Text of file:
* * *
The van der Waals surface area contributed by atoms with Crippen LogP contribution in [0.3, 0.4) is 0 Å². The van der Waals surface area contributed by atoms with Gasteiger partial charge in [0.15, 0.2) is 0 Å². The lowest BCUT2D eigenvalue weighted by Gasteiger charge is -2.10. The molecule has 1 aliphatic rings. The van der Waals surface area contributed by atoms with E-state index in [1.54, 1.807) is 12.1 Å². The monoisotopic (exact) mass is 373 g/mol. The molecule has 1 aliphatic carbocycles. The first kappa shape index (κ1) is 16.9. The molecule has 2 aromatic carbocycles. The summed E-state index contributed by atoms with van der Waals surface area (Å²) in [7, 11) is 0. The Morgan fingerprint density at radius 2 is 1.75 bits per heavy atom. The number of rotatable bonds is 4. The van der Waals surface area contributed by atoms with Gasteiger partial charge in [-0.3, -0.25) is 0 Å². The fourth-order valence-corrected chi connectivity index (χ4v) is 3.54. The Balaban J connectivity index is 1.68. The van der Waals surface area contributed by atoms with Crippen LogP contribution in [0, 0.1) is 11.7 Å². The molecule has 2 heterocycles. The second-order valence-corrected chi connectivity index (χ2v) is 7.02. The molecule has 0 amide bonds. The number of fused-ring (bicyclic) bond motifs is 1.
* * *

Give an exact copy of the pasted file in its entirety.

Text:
The van der Waals surface area contributed by atoms with Crippen LogP contribution in [0.3, 0.4) is 0 Å². The van der Waals surface area contributed by atoms with Gasteiger partial charge in [0.15, 0.2) is 0 Å². The lowest BCUT2D eigenvalue weighted by Gasteiger charge is -2.10. The molecule has 1 aliphatic rings. The van der Waals surface area contributed by atoms with E-state index in [1.54, 1.807) is 12.1 Å². The monoisotopic (exact) mass is 373 g/mol. The molecule has 1 aliphatic carbocycles. The first kappa shape index (κ1) is 16.9. The molecule has 2 aromatic carbocycles. The summed E-state index contributed by atoms with van der Waals surface area (Å²) in [7, 11) is 0. The Morgan fingerprint density at radius 2 is 1.75 bits per heavy atom. The number of rotatable bonds is 4. The van der Waals surface area contributed by atoms with Gasteiger partial charge in [-0.3, -0.25) is 0 Å². The fourth-order valence-corrected chi connectivity index (χ4v) is 3.54. The Balaban J connectivity index is 1.68. The van der Waals surface area contributed by atoms with Crippen LogP contribution in [0, 0.1) is 11.7 Å². The molecule has 2 heterocycles. The second-order valence-corrected chi connectivity index (χ2v) is 7.02. The molecule has 0 amide bonds. The number of fused-ring (bicyclic) bond motifs is 1.